State Rep. Jim Pitts, R-Waxahachie, presents Waxahachie Daily Light Publisher/Editor Neal White with a proclamation from Texas Gov. Rick Perry commissioning White as an Honorary Admiral in Texas Navy; Retired U.S. Navy Capt. Pat Merrill presents Waxahachie Daily Light Publisher/Editor Neal White with his first salute after being commissioned as an honorary admiral in the Texas Navy. The ceremony took place during the June 26 meeting of the Waxahachie Rotary Club. Photos by Scott Dorsett/The Waxahachie Daily Light
BY DONNIS BAGGETT
Waxahachie Daily Light publisher and editor Neal White is having a heck of a year.
So far in 2014, White has:
- Been promoted to publisher of the paper he has served since 1997.
- Celebrated his daughter's college graduation.
- Signed a publishing contract for his first novel.
- Led his newspaper to a sweepstakes victory in the Texas Press Association Better Newspapers Contest.
- Been named an admiral of the Texas Navy.
Yes, an admiral. In the Navy. The Texas Navy.
If you didn't know there was such a thing as an admiral in the Texas Navy — or that there even was a Texas Navy — you're not alone. The admiralty is an honorific, similar to that of a Kentucky colonel. And there hasn't been a Texas Navy in 169 years.
White, 52, a native of Asheville, North Carolina, served a three-year stint as a U.S. Navy journalist, then three years in the Navy Reserve as a combat photographer. He didn't see action, but the Navy left its mark on him.
Decades later, White made an offhand comment while musing about "bucket lists" with a friend, Waxahachie advertising agency owner Bob Lynn.
"I said one of the things I'd like to achieve was being named admiral of the Texas navy...and the next thing I know, I'm being called before the Rotary Club in Waxahachie and I'm being presented with a commission as admiral of the Texas Navy."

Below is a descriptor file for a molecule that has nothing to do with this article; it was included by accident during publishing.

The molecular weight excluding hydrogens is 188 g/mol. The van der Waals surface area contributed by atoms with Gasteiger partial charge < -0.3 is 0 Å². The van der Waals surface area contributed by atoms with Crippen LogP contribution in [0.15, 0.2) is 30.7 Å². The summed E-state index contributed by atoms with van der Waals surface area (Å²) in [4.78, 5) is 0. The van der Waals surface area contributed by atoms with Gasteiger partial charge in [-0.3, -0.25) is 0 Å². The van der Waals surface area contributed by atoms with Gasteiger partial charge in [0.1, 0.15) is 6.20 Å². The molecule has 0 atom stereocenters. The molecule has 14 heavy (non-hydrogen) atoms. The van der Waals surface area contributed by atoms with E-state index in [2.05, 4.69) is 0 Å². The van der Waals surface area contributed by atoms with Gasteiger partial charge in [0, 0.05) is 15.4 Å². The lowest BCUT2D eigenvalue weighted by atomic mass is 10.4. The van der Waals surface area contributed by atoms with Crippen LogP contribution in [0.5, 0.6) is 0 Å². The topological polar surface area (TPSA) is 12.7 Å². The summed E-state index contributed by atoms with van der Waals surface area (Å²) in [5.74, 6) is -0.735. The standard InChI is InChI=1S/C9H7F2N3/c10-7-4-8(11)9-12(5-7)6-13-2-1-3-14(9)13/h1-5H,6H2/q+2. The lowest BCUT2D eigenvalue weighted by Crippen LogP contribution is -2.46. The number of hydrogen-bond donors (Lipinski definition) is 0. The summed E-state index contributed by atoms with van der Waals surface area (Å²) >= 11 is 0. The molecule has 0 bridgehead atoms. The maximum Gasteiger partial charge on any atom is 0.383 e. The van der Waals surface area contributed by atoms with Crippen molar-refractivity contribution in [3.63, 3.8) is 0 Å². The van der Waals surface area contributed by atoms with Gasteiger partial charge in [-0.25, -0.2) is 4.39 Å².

The Daily Light's newsroom staff was on hand for the surprise announcement. They were being feted by Rotary for winning sweepstakes and several other TPA Better Newspaper Contest honors a week earlier in Corpus Christi. Basking in the glow of that moment with his staff and fellow Rotarians, White thought the meeting was about to end.
"Then they said, 'Neal, would you stay up here for a minute?' and next thing I know, (Representative) Jim Pitts comes up and he starts reading this proclamation from Governor Perry, and I was just blown away."
Why does Texas name each honoree an "admiral" instead of a colonel or a general? "Because Texas is the only state that at one point had their own navy," White explained.
White's neighbors and readers are enjoying addressing the veteran newsman by his new title.
"This is such a wonderful community," he said. "Everybody is so supportive. I still get people who poke their head in my office and say, 'Hey, Admiral, how's it going?' People are very happy for me."
Daily Light readers also congratulated White in February, when he earned a publishing contract for his first novel, Crosswinds. The book is the story of a young sailor about to be deployed who is stranded in an airport and learns invaluable life lessons while talking with an older man.
White sent the manuscript to a Dallas publisher in January, fully expecting a refusal. In February, he received a call from the county judge, inviting him to lunch with U.S. Rep. Joe Barton. But instead of finding Barton in the restaurant, White found his family, staff and friends waiting to tell him that he was about to become an author.
Crosswinds will be published in ebook form on Amazon Kindle, Barnes and Noble, Sony, iTunes and other ebook locations. The print form will be available at www.thenextchapterpublishing.com, as well as on Amazon.com and B&N.com.